BULAWAYO, Friday, November 17, 1966 — A Lowveld river became a watercourse of death for thousand of fish which suffocated and died in molasses-polluted pools, a magistrate’s court heard today. Government fish biologist, Mr Frank JR Junor, said that along the 15-mile stretch of the Mamande and Lundi Rivers, dead fish lined the banks.
Thousands of others rose to the surface to try to get oxygen, but one by one they died. “It was a terrible sight and nothing could be done to save them”, he said.
Mr Junor was giving evidence in a case in which Hippo Valley Estates (Pvt) Ltd, was convicted of depositing 757 tonnes of molasses into the Mamande and Lundi rivers.
Mr Barrie Day, representing the company, in his capacity as general manager, was told by magistrate, Mr LC Mino, that the discharge of such large quantities of molasses was an “act of negligence”.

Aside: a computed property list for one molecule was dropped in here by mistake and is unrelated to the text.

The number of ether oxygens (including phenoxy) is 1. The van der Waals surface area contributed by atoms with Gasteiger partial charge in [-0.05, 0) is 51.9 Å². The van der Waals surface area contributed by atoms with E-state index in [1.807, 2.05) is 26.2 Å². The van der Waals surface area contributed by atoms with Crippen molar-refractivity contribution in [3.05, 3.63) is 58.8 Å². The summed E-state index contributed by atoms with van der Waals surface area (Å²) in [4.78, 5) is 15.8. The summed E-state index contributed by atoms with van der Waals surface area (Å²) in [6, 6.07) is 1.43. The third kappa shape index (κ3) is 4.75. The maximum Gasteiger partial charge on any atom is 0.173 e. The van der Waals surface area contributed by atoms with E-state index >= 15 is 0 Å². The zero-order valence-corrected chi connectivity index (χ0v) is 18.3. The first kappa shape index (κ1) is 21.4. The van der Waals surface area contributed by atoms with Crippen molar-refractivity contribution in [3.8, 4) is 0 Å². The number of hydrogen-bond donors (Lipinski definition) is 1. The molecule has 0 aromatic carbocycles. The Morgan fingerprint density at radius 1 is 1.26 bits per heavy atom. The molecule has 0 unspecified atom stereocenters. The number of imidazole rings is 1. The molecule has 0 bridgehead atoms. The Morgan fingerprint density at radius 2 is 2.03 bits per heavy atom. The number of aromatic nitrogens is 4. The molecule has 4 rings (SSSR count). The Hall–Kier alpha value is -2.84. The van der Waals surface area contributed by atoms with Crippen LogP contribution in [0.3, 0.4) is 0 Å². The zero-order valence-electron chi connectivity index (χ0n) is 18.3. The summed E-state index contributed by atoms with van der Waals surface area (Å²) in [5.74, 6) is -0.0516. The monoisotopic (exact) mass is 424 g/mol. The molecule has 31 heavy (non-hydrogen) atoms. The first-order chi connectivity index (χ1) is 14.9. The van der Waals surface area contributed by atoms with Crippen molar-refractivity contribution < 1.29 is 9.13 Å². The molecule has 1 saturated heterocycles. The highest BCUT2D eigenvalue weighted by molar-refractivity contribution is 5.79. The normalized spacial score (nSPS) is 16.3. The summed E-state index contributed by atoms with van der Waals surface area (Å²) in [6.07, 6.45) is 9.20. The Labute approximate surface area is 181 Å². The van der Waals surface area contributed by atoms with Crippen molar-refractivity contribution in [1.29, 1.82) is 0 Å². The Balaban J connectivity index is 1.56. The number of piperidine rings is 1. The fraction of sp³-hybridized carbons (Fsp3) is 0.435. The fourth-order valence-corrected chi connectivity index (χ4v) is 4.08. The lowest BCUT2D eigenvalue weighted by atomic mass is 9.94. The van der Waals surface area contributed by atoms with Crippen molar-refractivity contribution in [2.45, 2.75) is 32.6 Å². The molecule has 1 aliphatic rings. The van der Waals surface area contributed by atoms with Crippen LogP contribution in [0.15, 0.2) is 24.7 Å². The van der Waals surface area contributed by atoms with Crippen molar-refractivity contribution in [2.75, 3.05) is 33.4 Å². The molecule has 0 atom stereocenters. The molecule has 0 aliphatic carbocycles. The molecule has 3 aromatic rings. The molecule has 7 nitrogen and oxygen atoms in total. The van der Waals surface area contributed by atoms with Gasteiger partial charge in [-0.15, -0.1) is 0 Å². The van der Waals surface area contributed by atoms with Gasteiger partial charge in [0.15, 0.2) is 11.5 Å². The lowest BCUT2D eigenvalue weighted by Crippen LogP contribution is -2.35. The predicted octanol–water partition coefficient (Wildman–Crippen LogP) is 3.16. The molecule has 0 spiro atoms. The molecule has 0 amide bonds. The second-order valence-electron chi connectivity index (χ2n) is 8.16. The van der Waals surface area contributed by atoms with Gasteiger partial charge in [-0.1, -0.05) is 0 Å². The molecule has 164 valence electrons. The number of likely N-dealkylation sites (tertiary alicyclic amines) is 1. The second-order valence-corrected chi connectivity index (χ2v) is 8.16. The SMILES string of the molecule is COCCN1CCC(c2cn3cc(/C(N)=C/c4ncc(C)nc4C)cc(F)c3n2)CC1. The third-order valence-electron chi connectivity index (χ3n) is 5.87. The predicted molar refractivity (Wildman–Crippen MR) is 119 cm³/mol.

Mr Mino adjourned the case to Fort Victoria for sentence on December 1. Mr Junor told the court that in July he went to various points along the Lundi River. He found fish dying by their thousands.
Samples taken from the water showed it contained little or no oxygen. The water was yellow and emitted a lethal gas. “All the symptoms were consistent with the chemical reaction from large quantities of molasses being dumped there”.
Mr Adrian DP Bellamy, a secretary with Hippo Valley Estates, said his company had been posed with “a molasses problem” since UDI.
The loss of regular export markets had meant that they were now having to store molasses in large quantities until alternative markets could be found. Between June 20and July 1, 757 tonnes of molasses produced at the Hippo Valley mills had been put in a specially constructed storage dam.
And it was from there, the court was told, that the molasses had overflowed into a drain which led to a water course feeding the Mamande River. The molasses then flowed into the Mamande River. Mr Day pleaded not guilty on his company’s behalf.